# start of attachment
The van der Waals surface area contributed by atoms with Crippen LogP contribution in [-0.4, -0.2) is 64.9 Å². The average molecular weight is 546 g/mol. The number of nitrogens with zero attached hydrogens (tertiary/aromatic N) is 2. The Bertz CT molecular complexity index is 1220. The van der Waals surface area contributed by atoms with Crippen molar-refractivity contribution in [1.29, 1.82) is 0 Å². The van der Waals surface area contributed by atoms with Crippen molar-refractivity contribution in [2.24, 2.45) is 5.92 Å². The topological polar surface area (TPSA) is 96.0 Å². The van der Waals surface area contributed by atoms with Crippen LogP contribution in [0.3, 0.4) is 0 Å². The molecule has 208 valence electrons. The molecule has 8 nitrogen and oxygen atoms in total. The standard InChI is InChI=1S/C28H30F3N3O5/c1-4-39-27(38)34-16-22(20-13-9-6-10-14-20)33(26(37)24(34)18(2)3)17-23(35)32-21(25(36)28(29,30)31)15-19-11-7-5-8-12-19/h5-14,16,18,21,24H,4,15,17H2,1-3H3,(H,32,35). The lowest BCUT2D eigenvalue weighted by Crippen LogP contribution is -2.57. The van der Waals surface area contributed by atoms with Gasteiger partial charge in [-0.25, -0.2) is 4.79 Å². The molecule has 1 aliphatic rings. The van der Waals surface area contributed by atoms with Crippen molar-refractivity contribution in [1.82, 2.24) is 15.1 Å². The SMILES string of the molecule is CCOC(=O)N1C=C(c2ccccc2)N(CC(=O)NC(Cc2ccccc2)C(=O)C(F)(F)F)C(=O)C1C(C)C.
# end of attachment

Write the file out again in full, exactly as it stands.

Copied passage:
The van der Waals surface area contributed by atoms with Crippen LogP contribution in [-0.4, -0.2) is 64.9 Å². The average molecular weight is 546 g/mol. The number of nitrogens with zero attached hydrogens (tertiary/aromatic N) is 2. The Bertz CT molecular complexity index is 1220. The van der Waals surface area contributed by atoms with Crippen molar-refractivity contribution in [1.29, 1.82) is 0 Å². The van der Waals surface area contributed by atoms with Crippen molar-refractivity contribution in [2.24, 2.45) is 5.92 Å². The topological polar surface area (TPSA) is 96.0 Å². The van der Waals surface area contributed by atoms with Crippen LogP contribution in [0.3, 0.4) is 0 Å². The molecule has 208 valence electrons. The molecule has 8 nitrogen and oxygen atoms in total. The standard InChI is InChI=1S/C28H30F3N3O5/c1-4-39-27(38)34-16-22(20-13-9-6-10-14-20)33(26(37)24(34)18(2)3)17-23(35)32-21(25(36)28(29,30)31)15-19-11-7-5-8-12-19/h5-14,16,18,21,24H,4,15,17H2,1-3H3,(H,32,35). The lowest BCUT2D eigenvalue weighted by Crippen LogP contribution is -2.57. The van der Waals surface area contributed by atoms with Gasteiger partial charge in [-0.25, -0.2) is 4.79 Å². The molecule has 1 aliphatic rings. The van der Waals surface area contributed by atoms with Crippen molar-refractivity contribution in [1.82, 2.24) is 15.1 Å². The SMILES string of the molecule is CCOC(=O)N1C=C(c2ccccc2)N(CC(=O)NC(Cc2ccccc2)C(=O)C(F)(F)F)C(=O)C1C(C)C.